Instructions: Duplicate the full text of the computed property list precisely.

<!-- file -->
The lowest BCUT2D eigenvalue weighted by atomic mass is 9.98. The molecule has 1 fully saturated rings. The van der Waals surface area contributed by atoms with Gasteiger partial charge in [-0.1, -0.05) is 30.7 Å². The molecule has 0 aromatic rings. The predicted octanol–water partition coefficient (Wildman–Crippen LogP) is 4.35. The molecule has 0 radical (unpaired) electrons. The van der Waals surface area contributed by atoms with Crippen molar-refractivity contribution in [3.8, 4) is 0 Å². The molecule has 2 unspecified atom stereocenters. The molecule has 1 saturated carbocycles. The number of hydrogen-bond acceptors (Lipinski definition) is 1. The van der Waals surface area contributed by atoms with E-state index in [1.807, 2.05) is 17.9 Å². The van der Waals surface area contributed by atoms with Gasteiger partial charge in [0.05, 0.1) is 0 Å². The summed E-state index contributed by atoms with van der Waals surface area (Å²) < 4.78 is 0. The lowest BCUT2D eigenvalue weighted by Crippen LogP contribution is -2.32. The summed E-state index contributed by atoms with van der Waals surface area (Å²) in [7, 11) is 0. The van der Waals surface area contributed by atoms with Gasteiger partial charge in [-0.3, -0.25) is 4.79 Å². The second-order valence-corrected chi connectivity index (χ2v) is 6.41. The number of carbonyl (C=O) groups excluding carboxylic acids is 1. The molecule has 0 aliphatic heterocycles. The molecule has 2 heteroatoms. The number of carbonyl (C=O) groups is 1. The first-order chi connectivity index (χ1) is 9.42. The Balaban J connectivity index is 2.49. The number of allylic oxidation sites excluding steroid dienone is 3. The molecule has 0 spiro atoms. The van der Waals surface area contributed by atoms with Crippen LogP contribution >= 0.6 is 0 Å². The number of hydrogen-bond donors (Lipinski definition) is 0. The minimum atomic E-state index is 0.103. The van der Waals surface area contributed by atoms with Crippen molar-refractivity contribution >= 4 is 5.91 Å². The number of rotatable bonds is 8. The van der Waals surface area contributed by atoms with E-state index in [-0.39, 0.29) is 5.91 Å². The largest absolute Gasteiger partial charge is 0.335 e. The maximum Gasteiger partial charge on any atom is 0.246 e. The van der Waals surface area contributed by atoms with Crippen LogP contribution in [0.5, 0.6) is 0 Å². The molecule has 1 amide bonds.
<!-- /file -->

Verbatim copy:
The lowest BCUT2D eigenvalue weighted by atomic mass is 9.98. The molecule has 1 fully saturated rings. The van der Waals surface area contributed by atoms with Gasteiger partial charge in [-0.1, -0.05) is 30.7 Å². The molecule has 0 aromatic rings. The predicted octanol–water partition coefficient (Wildman–Crippen LogP) is 4.35. The molecule has 0 radical (unpaired) electrons. The van der Waals surface area contributed by atoms with Crippen molar-refractivity contribution in [3.8, 4) is 0 Å². The molecule has 2 unspecified atom stereocenters. The molecule has 1 saturated carbocycles. The number of hydrogen-bond acceptors (Lipinski definition) is 1. The van der Waals surface area contributed by atoms with E-state index in [1.807, 2.05) is 17.9 Å². The van der Waals surface area contributed by atoms with Gasteiger partial charge in [0.05, 0.1) is 0 Å². The summed E-state index contributed by atoms with van der Waals surface area (Å²) < 4.78 is 0. The lowest BCUT2D eigenvalue weighted by Crippen LogP contribution is -2.32. The summed E-state index contributed by atoms with van der Waals surface area (Å²) in [7, 11) is 0. The van der Waals surface area contributed by atoms with Gasteiger partial charge in [-0.3, -0.25) is 4.79 Å². The second-order valence-corrected chi connectivity index (χ2v) is 6.41. The number of carbonyl (C=O) groups excluding carboxylic acids is 1. The molecule has 0 aliphatic heterocycles. The molecule has 2 heteroatoms. The number of carbonyl (C=O) groups is 1. The first-order chi connectivity index (χ1) is 9.42. The Balaban J connectivity index is 2.49. The number of allylic oxidation sites excluding steroid dienone is 3. The molecule has 0 spiro atoms. The van der Waals surface area contributed by atoms with Crippen LogP contribution >= 0.6 is 0 Å². The number of hydrogen-bond donors (Lipinski definition) is 0. The minimum atomic E-state index is 0.103. The van der Waals surface area contributed by atoms with Crippen molar-refractivity contribution >= 4 is 5.91 Å². The number of rotatable bonds is 8. The van der Waals surface area contributed by atoms with E-state index in [-0.39, 0.29) is 5.91 Å². The largest absolute Gasteiger partial charge is 0.335 e. The maximum Gasteiger partial charge on any atom is 0.246 e. The van der Waals surface area contributed by atoms with Crippen LogP contribution in [0.5, 0.6) is 0 Å². The molecule has 1 amide bonds.